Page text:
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Talking Tuesday: My Spanish is not very pretty these days


Three quick minutes to tell you why my Spanish is not too good nowadays, though my mother demanded that I speak it well. Actually, I think my English is better than Spanish… Written, anyway.

As always, you can download the whole thing by clicking here.

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René F. Najera, DrPH

I'm a Doctor of Public Health, having studied at the Johns Hopkins University Bloomberg School of Public Health.
All opinions are my own and in no way represent anyone else or any of the organizations for which I work.
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2 replies

  1. I know what you mean. Spanish was my first language, but I speak it as well as any three year old. Explanation: I was born in the late 1950s Panama Canal Zone and my mother was delighted to just hand me over to the maid (think “Mad Men” but with military uniforms and young wives being thrown into a kind of colonial life, my cousin sent me the letters my mother wrote to her mother during that time, it is really really weird). My parents even let her take me home to her village on some weekends, and come pick me up where I was very easy to see as la rubia playing on the ground with all the other kids.

    I went to English speaking school between 5th and 10th grades, where it was common to hear Spanglish in the hallways. Unlike the schools for English speakers in Mexico which required half of the instruction in Spanish (from a classmate who had lived there), we only had to have a daily Spanish class and three days a week class in Venezuelan social studies and history. In the Panama Canal Zone, no Spanish instruction was required (some Zonians were proud of their ignorance, you can see why the scar with institutionalized racism down the middle of its country rankled the Panamanians). It is to my shame I don’t speak Spanish very well.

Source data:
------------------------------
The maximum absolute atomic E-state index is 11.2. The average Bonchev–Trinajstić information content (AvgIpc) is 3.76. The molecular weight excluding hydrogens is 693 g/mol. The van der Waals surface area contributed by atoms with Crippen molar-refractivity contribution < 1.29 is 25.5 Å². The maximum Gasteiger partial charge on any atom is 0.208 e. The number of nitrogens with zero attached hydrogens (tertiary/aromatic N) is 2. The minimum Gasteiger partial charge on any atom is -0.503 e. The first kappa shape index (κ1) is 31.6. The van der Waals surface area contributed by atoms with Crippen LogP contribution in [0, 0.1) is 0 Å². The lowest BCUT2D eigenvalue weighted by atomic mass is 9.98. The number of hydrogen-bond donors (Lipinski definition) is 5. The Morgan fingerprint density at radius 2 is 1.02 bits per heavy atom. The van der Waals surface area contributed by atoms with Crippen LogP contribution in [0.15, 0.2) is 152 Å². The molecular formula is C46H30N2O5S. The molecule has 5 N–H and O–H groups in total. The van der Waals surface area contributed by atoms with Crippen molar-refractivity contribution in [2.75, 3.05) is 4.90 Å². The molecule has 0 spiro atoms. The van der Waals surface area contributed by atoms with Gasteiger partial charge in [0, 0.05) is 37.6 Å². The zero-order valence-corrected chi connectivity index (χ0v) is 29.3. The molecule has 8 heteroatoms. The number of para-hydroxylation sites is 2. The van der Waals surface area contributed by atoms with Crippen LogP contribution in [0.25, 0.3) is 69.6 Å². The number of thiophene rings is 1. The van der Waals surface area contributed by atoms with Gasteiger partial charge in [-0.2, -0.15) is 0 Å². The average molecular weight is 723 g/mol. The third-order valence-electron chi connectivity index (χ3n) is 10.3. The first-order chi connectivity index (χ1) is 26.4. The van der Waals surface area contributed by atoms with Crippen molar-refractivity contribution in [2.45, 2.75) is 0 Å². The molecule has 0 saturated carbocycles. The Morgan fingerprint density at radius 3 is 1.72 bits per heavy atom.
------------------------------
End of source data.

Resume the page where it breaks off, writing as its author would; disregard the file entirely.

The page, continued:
What I did learn is that the area south of the US Border down to Tierra del Fuego is huge, and there are lots of cultures. Most of which speak Spanish, or some variant. There are very different accents, in My Invented Country: A Memoir Isabel Allende remarks on the Caribbean accent she had to get used to in Venezuela while in exile.

    Plus there are different vocabularies. One of the Spanish teachers at my school in Caracas, Señora Mueller, wrote a small dictionary of English, Spain Spanish and Venezuelan Spanish vocabulary (there have been immigrants from Northern Europe for over two hundred years, look up Colonia Tovar). Since we presently live near a large university several of parents at my kids’ schools are graduate students from all over the world. One couple from Chile was happy to find a Spanish immersion preschool near the graduate housing so his four year old did not have to be plunged into an all English environment (I did put my younger son on the waiting list for it, but I never got a call). The dad was perplexed when his son was using different words for tying his shoe, but soon learned the staff were mostly from Mexico, so different vocabulary. When they returned to Chile, his soon to be third grade son spoke perfect English. (Another random anecdote: a kid on a son’s soccer team told everyone in his 3rd grade class he was an alien… turned out his Korean parents who were both in the law school were filling out IRS non-resident alien tax forms).

    Buena suerte (I had that wrong at first, I removed an “s”). You’ll pick it up since you are getting intensive practice. It is also a good reason to watch television. My first experience with Star Trek was in Spanish. Captain Kirk’s dramatic speeches were even more enhanced!

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